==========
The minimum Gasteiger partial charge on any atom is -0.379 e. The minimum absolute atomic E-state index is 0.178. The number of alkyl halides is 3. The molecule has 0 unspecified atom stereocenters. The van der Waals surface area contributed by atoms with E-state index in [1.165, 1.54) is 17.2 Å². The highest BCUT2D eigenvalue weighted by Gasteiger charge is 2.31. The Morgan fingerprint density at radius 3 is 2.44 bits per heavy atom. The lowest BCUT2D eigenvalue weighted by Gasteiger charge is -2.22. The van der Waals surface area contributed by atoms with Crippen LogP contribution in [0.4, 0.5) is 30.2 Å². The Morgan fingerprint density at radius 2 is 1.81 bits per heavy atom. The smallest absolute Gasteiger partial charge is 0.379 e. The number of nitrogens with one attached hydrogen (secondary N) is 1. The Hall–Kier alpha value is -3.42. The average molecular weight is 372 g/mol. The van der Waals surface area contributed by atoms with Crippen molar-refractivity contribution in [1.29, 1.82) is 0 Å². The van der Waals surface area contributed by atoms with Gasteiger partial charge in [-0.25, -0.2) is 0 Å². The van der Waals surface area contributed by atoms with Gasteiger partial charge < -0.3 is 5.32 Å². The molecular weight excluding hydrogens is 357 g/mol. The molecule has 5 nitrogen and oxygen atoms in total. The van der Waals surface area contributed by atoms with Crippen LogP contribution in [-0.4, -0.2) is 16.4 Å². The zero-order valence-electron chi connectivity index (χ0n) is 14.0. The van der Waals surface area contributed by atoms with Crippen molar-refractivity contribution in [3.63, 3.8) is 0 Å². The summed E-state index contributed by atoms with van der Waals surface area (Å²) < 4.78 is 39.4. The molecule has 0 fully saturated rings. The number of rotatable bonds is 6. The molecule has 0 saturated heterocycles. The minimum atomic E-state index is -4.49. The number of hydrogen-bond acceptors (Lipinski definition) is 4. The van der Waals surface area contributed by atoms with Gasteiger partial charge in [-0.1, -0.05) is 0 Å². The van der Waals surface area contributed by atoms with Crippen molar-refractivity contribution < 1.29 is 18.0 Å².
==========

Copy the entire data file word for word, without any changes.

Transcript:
The minimum Gasteiger partial charge on any atom is -0.379 e. The minimum absolute atomic E-state index is 0.178. The number of alkyl halides is 3. The molecule has 0 unspecified atom stereocenters. The van der Waals surface area contributed by atoms with E-state index in [1.165, 1.54) is 17.2 Å². The highest BCUT2D eigenvalue weighted by Gasteiger charge is 2.31. The Morgan fingerprint density at radius 3 is 2.44 bits per heavy atom. The lowest BCUT2D eigenvalue weighted by Gasteiger charge is -2.22. The van der Waals surface area contributed by atoms with Crippen LogP contribution in [0.4, 0.5) is 30.2 Å². The Morgan fingerprint density at radius 2 is 1.81 bits per heavy atom. The smallest absolute Gasteiger partial charge is 0.379 e. The number of nitrogens with one attached hydrogen (secondary N) is 1. The Hall–Kier alpha value is -3.42. The average molecular weight is 372 g/mol. The van der Waals surface area contributed by atoms with Crippen molar-refractivity contribution in [1.29, 1.82) is 0 Å². The van der Waals surface area contributed by atoms with Gasteiger partial charge in [-0.25, -0.2) is 0 Å². The van der Waals surface area contributed by atoms with Gasteiger partial charge < -0.3 is 5.32 Å². The molecular weight excluding hydrogens is 357 g/mol. The molecule has 5 nitrogen and oxygen atoms in total. The van der Waals surface area contributed by atoms with Crippen LogP contribution in [-0.4, -0.2) is 16.4 Å². The zero-order valence-electron chi connectivity index (χ0n) is 14.0. The van der Waals surface area contributed by atoms with Crippen molar-refractivity contribution in [3.63, 3.8) is 0 Å². The summed E-state index contributed by atoms with van der Waals surface area (Å²) < 4.78 is 39.4. The molecule has 0 fully saturated rings. The number of rotatable bonds is 6. The molecule has 0 saturated heterocycles. The minimum atomic E-state index is -4.49. The number of hydrogen-bond acceptors (Lipinski definition) is 4. The van der Waals surface area contributed by atoms with Gasteiger partial charge in [-0.1, -0.05) is 0 Å². The van der Waals surface area contributed by atoms with Crippen molar-refractivity contribution < 1.29 is 18.0 Å².